Saturday, February 18, 2012

DNF : Bad Blood by Kristen Painter

So, I read Blood Rights, the first book in the House of Comarre series and really liked it.  Though there were some things that bothered me, they were far outweighed by all the things I did like.  An interesting, unique take on the supernatural world set in the near future.  I'm always on the lookout for a new series that can give a spin on the same old/same old and I thought I had found it with this one.
And then I read book two in the series.   
As much as I enjoyed the first, that is how little I liked the second.
So, one book I loved really liked and the other that annoyed the fuck out of me.  Third times the charm, I thought and started Bad Blood, the next book in the series.  
And I couldn't do it. 
I made it to page 166 and had to stop.  Now, it's rare for me to not finish a book.  My book obsession compels me to finish the books I start, even if it is only skim-reading them till the end.  But I couldn't even skim through this one.  I just knew that the problems I had with the characters were not going to get any better.  And I am incredibly disappointed.  I had such hopes for this series.
Below the jump, you can read what I thought about the first third of Bad Blood.

Bad Blood by Kristen Painter
House of Comarre, #3
ISBN 0316084751 
ISBN13: 9780316084758
Published December 1st 2011 by Orbit 
Grade: DNF
Blurb:  Samhain approaches, bringing with it the final melding of the mortal and othernatural worlds. No one knows just how much power the night holds...
Violent murders occur in Paradise City as counterfeit comarré are systematically hunted. The police and the Kubai Mata have more than enough trouble to keep themselves occupied. As war erupts at home, Malkolm and Chrysabelle head to New Orleans to recover the Ring of Sorrows. Chrysabelle is forced to make a life and death decision and will realize that her relationship to Malkolm may have fatal consequences.
The clock is ticking . . .

This is a trite, manipulative, over-the-top, story that manages to also be boring.  Events come across as contrived and make me think they are there solely to evoke a certain response in the reader instead of feeling necessary or even organic to the story.  At times the character's actions seemed illogical and often downright silly in an awkward attempt to manipulate a specific outcome.  

My biggest problem with this book (and the series), is how melodramatic and emotionally self-indulgent the characters are. Everyone is a fucking drama queen. Superficially drawn, the more we spend time with them, the shallower they become until they have been reduced to the Ghost. the Shapeshifter, the Vampire, the Evil Vampire, the Sexy Evil Vampire, and the Very Special Snowflake.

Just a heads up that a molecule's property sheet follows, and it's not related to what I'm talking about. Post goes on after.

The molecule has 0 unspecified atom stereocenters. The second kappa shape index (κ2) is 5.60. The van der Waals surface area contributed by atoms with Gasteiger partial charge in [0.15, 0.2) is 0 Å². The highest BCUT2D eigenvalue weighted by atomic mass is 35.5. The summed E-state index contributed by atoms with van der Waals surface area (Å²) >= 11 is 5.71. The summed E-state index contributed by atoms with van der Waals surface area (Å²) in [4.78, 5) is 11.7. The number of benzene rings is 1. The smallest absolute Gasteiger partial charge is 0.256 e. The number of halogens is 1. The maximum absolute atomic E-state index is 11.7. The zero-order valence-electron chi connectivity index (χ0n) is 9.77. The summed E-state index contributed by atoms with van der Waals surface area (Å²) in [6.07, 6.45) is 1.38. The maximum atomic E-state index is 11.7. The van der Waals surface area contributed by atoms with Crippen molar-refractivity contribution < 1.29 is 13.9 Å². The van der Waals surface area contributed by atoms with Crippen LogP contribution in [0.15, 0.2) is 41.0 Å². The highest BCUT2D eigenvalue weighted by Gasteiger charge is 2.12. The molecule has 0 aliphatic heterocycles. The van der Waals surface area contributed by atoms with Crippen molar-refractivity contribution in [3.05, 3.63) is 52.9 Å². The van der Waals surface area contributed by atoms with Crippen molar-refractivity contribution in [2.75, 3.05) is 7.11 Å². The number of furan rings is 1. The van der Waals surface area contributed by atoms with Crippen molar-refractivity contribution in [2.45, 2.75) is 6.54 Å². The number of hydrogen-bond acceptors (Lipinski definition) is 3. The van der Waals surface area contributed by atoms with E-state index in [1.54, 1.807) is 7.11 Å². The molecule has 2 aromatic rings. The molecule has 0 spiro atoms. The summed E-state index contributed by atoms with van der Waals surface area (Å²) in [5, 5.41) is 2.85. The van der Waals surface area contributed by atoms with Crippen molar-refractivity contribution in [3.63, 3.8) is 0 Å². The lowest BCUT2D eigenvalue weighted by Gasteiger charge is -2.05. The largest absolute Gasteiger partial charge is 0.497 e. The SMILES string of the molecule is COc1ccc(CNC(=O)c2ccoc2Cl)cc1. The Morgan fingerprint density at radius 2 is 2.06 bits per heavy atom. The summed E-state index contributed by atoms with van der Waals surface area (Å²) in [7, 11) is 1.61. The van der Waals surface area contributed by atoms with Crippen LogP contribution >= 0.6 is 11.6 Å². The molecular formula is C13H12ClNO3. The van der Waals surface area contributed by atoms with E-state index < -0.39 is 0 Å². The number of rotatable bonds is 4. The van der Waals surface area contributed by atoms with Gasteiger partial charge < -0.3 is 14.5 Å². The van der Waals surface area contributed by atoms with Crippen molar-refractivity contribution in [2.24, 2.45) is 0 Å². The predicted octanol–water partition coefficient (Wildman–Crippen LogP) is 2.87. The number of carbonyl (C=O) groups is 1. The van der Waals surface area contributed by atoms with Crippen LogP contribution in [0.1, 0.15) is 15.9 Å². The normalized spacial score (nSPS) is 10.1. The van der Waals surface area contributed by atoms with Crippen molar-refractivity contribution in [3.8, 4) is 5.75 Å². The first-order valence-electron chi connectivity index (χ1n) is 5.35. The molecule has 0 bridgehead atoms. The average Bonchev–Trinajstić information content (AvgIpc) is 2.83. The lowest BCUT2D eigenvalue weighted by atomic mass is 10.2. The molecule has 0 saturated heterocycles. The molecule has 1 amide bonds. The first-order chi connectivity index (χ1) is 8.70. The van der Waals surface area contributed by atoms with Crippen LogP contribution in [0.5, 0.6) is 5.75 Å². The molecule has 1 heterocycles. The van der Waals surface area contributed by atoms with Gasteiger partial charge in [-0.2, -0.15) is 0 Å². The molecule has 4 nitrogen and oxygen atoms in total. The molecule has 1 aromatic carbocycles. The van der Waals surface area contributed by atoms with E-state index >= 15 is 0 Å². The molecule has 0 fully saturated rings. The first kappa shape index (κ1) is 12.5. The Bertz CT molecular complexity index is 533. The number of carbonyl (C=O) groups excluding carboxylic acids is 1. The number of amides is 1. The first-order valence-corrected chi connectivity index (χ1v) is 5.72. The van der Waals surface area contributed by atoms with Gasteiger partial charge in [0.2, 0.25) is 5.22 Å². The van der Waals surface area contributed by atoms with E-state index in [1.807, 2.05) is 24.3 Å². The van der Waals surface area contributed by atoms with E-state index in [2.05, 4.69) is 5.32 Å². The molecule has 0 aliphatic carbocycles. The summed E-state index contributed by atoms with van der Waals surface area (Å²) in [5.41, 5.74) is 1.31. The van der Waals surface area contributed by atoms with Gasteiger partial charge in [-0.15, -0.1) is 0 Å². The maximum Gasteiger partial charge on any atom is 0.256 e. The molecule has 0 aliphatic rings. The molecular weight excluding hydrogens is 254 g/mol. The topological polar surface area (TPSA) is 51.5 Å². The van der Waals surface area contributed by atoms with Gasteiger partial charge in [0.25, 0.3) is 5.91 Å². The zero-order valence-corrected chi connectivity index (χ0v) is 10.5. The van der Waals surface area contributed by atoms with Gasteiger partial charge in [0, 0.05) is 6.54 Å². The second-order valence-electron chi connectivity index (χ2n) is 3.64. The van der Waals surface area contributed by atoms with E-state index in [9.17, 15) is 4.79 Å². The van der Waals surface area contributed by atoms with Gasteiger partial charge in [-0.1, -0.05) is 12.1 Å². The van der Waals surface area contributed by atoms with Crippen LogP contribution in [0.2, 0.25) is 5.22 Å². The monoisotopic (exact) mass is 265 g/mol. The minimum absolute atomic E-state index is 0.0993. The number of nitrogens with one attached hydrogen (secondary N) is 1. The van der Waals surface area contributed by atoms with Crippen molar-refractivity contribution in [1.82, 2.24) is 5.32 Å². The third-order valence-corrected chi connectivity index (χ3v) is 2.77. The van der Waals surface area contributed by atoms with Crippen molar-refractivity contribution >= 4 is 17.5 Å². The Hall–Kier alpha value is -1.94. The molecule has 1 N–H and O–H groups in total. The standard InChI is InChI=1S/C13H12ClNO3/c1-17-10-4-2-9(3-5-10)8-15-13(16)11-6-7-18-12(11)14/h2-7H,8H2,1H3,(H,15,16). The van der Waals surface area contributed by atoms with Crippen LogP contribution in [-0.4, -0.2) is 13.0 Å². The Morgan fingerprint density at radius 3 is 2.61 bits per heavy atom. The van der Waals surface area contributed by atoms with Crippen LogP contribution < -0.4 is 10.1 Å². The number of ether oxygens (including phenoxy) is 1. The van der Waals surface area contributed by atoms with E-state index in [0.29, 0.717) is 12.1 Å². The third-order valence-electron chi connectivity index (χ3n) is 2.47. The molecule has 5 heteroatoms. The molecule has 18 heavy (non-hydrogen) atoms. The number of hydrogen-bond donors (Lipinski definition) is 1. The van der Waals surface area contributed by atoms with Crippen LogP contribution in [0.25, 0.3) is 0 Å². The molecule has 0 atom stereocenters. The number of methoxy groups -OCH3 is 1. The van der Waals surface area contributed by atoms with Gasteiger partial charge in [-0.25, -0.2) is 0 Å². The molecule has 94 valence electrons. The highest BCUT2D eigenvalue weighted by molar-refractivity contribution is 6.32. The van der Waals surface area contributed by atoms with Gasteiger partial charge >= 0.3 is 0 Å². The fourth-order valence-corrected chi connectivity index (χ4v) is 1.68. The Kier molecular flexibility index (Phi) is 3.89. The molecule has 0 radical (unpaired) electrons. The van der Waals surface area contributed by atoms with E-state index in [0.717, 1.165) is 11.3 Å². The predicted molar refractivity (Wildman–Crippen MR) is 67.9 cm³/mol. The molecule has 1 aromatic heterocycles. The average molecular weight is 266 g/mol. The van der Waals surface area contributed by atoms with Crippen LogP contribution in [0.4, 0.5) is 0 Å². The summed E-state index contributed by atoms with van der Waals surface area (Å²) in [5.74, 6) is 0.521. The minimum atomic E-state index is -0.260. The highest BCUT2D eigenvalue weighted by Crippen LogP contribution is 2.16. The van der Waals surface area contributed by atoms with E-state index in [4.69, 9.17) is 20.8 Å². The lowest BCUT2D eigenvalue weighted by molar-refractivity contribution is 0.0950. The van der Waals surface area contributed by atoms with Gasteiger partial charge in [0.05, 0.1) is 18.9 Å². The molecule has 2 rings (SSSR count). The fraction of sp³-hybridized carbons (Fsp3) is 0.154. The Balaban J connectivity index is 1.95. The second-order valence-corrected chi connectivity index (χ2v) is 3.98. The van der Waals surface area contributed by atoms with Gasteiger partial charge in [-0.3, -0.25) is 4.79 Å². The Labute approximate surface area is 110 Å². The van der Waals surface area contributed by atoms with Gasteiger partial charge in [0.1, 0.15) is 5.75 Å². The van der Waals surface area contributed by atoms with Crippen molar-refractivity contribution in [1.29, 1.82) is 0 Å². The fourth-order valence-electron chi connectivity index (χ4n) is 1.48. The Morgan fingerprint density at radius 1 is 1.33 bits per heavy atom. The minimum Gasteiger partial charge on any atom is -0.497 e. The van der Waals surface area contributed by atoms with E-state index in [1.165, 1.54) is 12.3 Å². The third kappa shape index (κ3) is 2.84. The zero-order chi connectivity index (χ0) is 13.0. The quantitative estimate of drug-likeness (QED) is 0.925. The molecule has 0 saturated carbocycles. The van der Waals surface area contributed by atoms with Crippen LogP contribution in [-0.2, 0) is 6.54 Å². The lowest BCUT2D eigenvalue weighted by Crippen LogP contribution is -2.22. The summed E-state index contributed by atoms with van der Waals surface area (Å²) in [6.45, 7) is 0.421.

In book two, Chrysabelle met with the Aurelian who dropped a big ol’ bomb on her, revealing that Chrysabelle has a brother.  Naturally, Chrysabelle is now all I-Must Find-Him!  And she figures the best way to do so is to return to the Aurelian and press for more information. This, despite being told that she would know her brother by his signum.  So does Chrysabelle try to figure out what that means?  Does she try to unravel the mystery?  Nope. The dumb cow decides the best course of action is to go through an incredibly painful procedure to return the signum to her body less than two weeks after it had been cut from her flesh and then go back to the Aurelian and ask again.  This does not seem like the best use of her time and quite f
rankly, just makes Chrysabelle come across as even dumber than in the previous books. (Who knew that was possible?)

She’s in good company, though, ‘cause none of these characters seem all that bright. They trust each other too fast, they share super secret info with each other at the drop of a hat, and they make stupid choices. If these characters were in a haunted house and a disembodied voice told them to Get Out, they’d go down to the basement – without a flashlight – instead.

The tension between Chrysabelle and Mal felt artificial, existing more to keep them apart than coming out of believable behavior. And the groundwork for the tepid love triangle between Chrysabelle/Mal/Creek was never properly laid so there was no need to invest in it.

Then there is the villain, a stock character out of Villain 101. While certainly villainous, Tatiana is also obvious and ham-handed in her villainy. I cannot buy that the other characters don’t see through her machinations. She is chock full of evil mustache-twirling; it is difficult to buy that so many others fall for her schtick. Unbelievable so.
The choices these characters make, the actions they take to achieve their ends, are inefficient and the risk assessment is much higher than other more logical courses of action.  The only way I am able to suspend my disbelief is by believing that they are all dumber than boxes of rocks.  The artificial emotional justification used does not, in fact, justify the action, it just makes the characters seem like they should be on a soap opera.

This series could have been good.  Neat take on the world building, nice mythology, lots of interesting supernatural creatures and instead, it is all squandered on a soap opera of a tale that makes Dynasty look like Tolstoy.  I wanted so much more from this series.

So, this one is a DNF because of all the previously mentioned stuff and because, at one point, the Cuban character (the mayor of Paradise City), actually says Ai yi yi.
Grade: DNF


Where'd I Get It: from the publisher

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